The neon sign for the Bishop Tavern & Lounge, located along First Avenue North in St. Petersburg, still hangs from the balcony. JAY CONNER/STAFF
BY JOSH BOATWRIGHT Tribune staff
Published: August 2, 2013
Updated: August 2, 2013 at 10:55 AM
ST. PETERSBURG - A city council decision Thursday to designate a downtown building as a historic landmark raised major questions about the way landowners are compensated for the loss of development rights in such cases. The council agreed to make the old Binnie-Bishop Hotel building on First Avenue North a local landmark, meaning the 1912 property will get extra public scrutiny should developers want to demolish or seriously alter it. They also initiated a process that could make a historic district out of the entire downtown block between Central and First Avenue North and Second and Third streets. The area includes several hotels and commercial storefronts that date back to downtown St. Petersburg's earliest days. The problem is that the development credits meant to mitigate financial losses to the owners of these properties are essentially worthless in St. Petersburg, said Tony Amico, who owns the three-story Bishop building, which now houses MacDinton's Irish Pub, a tattoo parlor and another bar, Bishop Tavern and Lounge, until recently.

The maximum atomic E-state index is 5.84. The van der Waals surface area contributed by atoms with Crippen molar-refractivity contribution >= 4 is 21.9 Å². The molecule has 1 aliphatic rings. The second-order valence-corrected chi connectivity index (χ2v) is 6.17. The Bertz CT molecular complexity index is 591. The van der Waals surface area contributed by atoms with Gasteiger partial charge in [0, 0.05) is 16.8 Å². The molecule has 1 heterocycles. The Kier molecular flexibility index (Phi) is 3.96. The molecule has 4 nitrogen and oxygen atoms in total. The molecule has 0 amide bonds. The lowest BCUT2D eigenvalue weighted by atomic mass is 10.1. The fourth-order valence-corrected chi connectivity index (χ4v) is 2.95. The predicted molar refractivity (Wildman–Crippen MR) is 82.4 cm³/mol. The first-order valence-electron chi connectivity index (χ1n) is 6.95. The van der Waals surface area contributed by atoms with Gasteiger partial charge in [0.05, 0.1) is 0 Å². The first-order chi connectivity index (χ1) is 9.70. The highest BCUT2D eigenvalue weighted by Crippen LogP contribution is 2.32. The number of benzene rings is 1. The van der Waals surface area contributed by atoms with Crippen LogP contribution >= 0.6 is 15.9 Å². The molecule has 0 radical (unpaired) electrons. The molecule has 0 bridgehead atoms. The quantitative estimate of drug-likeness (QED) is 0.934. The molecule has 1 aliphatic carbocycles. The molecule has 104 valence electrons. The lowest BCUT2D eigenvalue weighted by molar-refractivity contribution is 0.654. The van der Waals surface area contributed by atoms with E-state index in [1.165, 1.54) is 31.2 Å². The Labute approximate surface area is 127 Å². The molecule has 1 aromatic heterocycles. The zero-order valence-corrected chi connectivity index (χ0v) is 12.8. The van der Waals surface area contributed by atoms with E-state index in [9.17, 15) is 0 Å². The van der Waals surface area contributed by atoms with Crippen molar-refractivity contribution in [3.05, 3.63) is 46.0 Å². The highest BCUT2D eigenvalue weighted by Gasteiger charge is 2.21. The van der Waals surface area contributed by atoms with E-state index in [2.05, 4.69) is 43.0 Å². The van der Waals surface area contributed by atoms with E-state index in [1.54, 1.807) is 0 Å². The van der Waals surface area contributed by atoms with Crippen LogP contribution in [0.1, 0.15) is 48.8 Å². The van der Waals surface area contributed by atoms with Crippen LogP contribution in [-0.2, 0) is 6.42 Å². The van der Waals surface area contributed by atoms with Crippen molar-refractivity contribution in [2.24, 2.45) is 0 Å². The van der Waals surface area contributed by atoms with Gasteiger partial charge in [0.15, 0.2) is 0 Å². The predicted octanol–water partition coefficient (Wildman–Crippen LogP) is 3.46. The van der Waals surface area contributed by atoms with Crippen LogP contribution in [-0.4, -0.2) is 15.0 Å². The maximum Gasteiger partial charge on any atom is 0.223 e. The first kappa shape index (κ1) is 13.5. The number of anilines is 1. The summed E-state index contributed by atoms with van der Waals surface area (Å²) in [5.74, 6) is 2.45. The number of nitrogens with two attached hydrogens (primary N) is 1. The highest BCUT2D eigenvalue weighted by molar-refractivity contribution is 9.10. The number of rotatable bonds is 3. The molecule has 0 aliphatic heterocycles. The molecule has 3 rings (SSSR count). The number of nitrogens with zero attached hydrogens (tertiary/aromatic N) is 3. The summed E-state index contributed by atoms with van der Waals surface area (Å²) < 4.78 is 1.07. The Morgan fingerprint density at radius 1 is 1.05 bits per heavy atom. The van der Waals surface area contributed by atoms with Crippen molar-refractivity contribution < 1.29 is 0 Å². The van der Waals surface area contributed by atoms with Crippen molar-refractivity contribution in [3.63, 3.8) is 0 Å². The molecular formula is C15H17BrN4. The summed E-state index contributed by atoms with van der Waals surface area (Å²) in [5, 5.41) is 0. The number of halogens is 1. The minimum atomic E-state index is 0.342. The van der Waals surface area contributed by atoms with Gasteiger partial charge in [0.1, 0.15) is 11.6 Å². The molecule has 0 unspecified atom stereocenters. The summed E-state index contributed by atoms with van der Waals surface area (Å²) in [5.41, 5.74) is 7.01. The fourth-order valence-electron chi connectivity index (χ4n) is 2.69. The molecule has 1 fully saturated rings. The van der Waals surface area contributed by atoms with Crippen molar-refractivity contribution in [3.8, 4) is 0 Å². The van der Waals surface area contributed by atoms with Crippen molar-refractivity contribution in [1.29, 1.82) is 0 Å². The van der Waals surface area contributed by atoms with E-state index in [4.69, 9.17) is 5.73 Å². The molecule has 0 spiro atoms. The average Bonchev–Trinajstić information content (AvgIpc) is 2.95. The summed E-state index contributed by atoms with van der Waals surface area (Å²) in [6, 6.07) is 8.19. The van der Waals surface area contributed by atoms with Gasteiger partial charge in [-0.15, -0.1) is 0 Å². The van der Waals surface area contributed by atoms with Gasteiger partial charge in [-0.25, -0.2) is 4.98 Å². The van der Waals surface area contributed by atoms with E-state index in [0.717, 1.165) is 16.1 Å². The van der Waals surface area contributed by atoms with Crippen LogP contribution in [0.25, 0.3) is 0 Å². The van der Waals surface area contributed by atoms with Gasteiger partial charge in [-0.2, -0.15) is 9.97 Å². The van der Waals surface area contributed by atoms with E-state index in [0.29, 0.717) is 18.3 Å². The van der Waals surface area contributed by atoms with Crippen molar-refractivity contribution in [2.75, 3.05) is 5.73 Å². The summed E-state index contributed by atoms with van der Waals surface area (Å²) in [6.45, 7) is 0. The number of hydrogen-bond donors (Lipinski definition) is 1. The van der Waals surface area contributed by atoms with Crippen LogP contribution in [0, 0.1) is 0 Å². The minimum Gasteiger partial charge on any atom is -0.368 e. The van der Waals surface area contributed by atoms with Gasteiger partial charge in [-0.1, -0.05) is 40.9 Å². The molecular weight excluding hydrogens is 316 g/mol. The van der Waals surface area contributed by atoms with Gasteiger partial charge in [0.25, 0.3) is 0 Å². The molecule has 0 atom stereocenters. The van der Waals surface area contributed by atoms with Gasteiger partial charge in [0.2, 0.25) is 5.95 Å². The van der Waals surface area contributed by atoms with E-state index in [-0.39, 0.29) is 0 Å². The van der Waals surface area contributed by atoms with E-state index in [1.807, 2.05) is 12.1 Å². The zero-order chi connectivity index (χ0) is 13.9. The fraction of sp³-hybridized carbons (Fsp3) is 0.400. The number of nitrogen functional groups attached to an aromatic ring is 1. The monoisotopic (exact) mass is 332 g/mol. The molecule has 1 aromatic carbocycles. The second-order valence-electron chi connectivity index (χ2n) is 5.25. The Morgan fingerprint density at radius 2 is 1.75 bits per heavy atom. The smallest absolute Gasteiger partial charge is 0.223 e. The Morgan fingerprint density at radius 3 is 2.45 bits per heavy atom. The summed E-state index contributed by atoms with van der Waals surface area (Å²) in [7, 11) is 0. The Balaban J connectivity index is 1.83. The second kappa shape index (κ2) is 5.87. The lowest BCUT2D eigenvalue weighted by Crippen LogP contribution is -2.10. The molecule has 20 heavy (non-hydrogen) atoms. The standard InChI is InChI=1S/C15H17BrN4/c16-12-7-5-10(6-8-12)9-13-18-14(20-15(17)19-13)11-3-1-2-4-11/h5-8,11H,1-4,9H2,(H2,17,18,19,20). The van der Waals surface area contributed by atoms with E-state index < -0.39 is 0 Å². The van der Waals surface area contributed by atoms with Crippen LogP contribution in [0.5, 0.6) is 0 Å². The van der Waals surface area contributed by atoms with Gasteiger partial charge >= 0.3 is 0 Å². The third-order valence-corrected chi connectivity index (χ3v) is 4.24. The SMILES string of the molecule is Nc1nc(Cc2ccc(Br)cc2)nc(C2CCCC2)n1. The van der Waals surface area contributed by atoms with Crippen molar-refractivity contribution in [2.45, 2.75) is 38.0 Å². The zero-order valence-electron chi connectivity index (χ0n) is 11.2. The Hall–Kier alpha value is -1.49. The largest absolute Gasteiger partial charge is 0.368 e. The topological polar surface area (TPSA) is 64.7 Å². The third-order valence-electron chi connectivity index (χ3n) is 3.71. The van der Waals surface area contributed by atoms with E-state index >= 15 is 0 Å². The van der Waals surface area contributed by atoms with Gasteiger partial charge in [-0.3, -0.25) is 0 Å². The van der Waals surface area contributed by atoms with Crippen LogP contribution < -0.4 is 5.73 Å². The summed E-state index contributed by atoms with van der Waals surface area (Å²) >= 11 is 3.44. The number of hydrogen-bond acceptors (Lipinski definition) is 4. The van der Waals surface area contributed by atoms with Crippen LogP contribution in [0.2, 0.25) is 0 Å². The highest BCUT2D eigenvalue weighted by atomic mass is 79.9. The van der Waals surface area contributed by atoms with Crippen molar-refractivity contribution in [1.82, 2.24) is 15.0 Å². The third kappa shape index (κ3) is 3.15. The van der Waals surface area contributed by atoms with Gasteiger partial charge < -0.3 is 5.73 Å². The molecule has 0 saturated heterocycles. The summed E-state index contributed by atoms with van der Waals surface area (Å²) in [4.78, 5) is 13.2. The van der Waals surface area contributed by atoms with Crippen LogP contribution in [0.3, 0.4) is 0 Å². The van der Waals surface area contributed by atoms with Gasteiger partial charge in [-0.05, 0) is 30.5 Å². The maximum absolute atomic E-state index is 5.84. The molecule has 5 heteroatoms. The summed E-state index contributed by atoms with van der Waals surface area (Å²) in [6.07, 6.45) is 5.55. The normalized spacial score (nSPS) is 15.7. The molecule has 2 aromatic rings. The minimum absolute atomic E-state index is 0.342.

"You're paying people with nothing, with air, and expecting them to give up their rights," said Amico, a managing member of the Jannus Bishop Group, which owns several properties on the block. The city's Transfer of Development Rights program offers landowners of historic properties credits based on development potential. The credits can be sold to developers who can add height or density to other projects above what's normally allowed. Although the city has issued these credits to several property owners since the program began in 2007, only one has been sold, and that was just a ceremonial sale, city staff reported. With relaxed height restrictions already in place across town, developers have no reason to buy the credits, Councilman Jeff Danner said. "Our development codes don't restrict development enough to generate the need for TDRs," he said. The city began exploring historic status for the Binnie-Bishop building this year after Amico applied to demolish a dilapidated two-story structure on the back side of the building. The old hotel building had been flagged as a potential landmark, and city staff members noted it was one of the city's first commercial buildings. The name used to describe the building comes from the blacksmith who first built it, Henry Binnie, and Roy Bishop, who later bought the property and put up the large Bishop Hotel and Tavern sign that still hangs from the balcony. The nonprofit St. Petersburg Preservation group applied to make the building a landmark, but because Amico opposed the move, the designation had to be approved by a supermajority of the city council. The old structure behind the main building, a former blacksmith shop, was dropped from the landmark application because it is in a state of disrepair, clearing the way for Amico to replace it with a courtyard. Landmark status does not prevent property owners from redevelopment, but any major alterations must be vetted by the city. The council this spring also requested that the city staff investigate whether there was a case for making the entire block a historic landmark. Many of the one- to three-story buildings on the block have exterior features that date back 100 years. firstname.lastname@example.org (727) 215-1277